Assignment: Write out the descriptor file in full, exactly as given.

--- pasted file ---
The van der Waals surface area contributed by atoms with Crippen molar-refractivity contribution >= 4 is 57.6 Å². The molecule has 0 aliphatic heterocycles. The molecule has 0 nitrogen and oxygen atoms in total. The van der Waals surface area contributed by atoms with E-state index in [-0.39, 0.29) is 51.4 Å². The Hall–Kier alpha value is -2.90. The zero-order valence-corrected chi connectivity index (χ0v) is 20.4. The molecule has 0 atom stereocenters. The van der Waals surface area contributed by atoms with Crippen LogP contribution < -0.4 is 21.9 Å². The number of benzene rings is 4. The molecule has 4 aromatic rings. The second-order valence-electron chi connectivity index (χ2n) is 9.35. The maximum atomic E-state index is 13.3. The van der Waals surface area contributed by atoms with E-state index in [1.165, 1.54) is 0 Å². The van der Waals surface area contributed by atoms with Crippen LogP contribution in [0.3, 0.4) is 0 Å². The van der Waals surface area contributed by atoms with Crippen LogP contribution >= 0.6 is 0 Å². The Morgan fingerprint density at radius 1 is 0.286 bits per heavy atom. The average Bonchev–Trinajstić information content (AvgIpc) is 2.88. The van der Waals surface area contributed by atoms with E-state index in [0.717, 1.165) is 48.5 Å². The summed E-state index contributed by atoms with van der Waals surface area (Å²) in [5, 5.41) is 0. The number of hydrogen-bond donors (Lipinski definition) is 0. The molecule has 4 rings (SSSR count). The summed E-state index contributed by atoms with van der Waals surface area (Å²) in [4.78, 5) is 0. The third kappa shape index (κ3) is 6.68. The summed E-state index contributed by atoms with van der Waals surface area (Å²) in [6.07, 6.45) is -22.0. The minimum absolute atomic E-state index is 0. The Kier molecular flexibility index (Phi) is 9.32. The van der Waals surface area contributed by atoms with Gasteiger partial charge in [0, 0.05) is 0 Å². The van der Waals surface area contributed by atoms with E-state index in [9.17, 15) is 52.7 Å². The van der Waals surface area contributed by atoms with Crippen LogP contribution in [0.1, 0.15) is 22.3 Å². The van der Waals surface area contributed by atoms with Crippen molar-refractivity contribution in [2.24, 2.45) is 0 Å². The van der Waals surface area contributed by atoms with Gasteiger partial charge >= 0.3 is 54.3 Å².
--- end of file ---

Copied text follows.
The van der Waals surface area contributed by atoms with Crippen molar-refractivity contribution >= 4 is 57.6 Å². The molecule has 0 aliphatic heterocycles. The molecule has 0 nitrogen and oxygen atoms in total. The van der Waals surface area contributed by atoms with E-state index in [-0.39, 0.29) is 51.4 Å². The Hall–Kier alpha value is -2.90. The zero-order valence-corrected chi connectivity index (χ0v) is 20.4. The molecule has 0 atom stereocenters. The van der Waals surface area contributed by atoms with Crippen LogP contribution < -0.4 is 21.9 Å². The number of benzene rings is 4. The molecule has 4 aromatic rings. The second-order valence-electron chi connectivity index (χ2n) is 9.35. The maximum atomic E-state index is 13.3. The van der Waals surface area contributed by atoms with E-state index in [1.165, 1.54) is 0 Å². The van der Waals surface area contributed by atoms with Crippen LogP contribution in [0.3, 0.4) is 0 Å². The van der Waals surface area contributed by atoms with Crippen LogP contribution >= 0.6 is 0 Å². The Morgan fingerprint density at radius 1 is 0.286 bits per heavy atom. The average Bonchev–Trinajstić information content (AvgIpc) is 2.88. The van der Waals surface area contributed by atoms with E-state index in [0.717, 1.165) is 48.5 Å². The summed E-state index contributed by atoms with van der Waals surface area (Å²) in [5, 5.41) is 0. The number of hydrogen-bond donors (Lipinski definition) is 0. The molecule has 4 rings (SSSR count). The summed E-state index contributed by atoms with van der Waals surface area (Å²) in [4.78, 5) is 0. The third kappa shape index (κ3) is 6.68. The summed E-state index contributed by atoms with van der Waals surface area (Å²) in [6.07, 6.45) is -22.0. The minimum absolute atomic E-state index is 0. The Kier molecular flexibility index (Phi) is 9.32. The van der Waals surface area contributed by atoms with Gasteiger partial charge in [0, 0.05) is 0 Å². The van der Waals surface area contributed by atoms with E-state index in [9.17, 15) is 52.7 Å². The van der Waals surface area contributed by atoms with Crippen LogP contribution in [0.1, 0.15) is 22.3 Å². The van der Waals surface area contributed by atoms with Crippen molar-refractivity contribution in [2.24, 2.45) is 0 Å². The van der Waals surface area contributed by atoms with Gasteiger partial charge >= 0.3 is 54.3 Å².